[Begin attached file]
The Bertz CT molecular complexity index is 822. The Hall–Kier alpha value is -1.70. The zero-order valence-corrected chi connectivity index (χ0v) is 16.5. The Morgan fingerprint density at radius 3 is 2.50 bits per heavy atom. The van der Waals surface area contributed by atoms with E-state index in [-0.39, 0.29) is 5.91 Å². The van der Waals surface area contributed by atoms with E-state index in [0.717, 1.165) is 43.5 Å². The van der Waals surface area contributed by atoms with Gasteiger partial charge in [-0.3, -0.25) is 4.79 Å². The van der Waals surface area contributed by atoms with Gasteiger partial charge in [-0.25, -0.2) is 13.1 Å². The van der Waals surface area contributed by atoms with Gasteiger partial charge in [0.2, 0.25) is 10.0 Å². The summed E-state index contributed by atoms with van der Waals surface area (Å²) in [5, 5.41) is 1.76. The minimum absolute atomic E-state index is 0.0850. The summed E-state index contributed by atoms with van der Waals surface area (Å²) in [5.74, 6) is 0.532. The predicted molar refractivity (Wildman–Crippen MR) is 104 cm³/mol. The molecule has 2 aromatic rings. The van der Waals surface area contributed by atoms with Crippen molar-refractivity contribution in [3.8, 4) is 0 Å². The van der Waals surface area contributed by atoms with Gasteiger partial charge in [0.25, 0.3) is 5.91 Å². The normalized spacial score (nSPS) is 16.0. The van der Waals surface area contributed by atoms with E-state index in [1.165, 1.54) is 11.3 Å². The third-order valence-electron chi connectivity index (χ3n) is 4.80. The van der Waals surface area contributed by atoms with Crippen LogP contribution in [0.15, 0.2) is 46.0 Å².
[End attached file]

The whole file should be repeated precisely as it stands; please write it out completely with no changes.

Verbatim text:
The Bertz CT molecular complexity index is 822. The Hall–Kier alpha value is -1.70. The zero-order valence-corrected chi connectivity index (χ0v) is 16.5. The Morgan fingerprint density at radius 3 is 2.50 bits per heavy atom. The van der Waals surface area contributed by atoms with E-state index in [-0.39, 0.29) is 5.91 Å². The van der Waals surface area contributed by atoms with E-state index in [0.717, 1.165) is 43.5 Å². The van der Waals surface area contributed by atoms with Gasteiger partial charge in [-0.3, -0.25) is 4.79 Å². The van der Waals surface area contributed by atoms with Gasteiger partial charge in [-0.25, -0.2) is 13.1 Å². The van der Waals surface area contributed by atoms with Gasteiger partial charge in [0.2, 0.25) is 10.0 Å². The summed E-state index contributed by atoms with van der Waals surface area (Å²) in [5, 5.41) is 1.76. The minimum absolute atomic E-state index is 0.0850. The summed E-state index contributed by atoms with van der Waals surface area (Å²) in [5.74, 6) is 0.532. The predicted molar refractivity (Wildman–Crippen MR) is 104 cm³/mol. The molecule has 2 aromatic rings. The van der Waals surface area contributed by atoms with Crippen molar-refractivity contribution in [3.8, 4) is 0 Å². The van der Waals surface area contributed by atoms with Gasteiger partial charge in [0.25, 0.3) is 5.91 Å². The normalized spacial score (nSPS) is 16.0. The van der Waals surface area contributed by atoms with E-state index in [1.165, 1.54) is 11.3 Å². The third-order valence-electron chi connectivity index (χ3n) is 4.80. The van der Waals surface area contributed by atoms with Crippen LogP contribution in [0.15, 0.2) is 46.0 Å².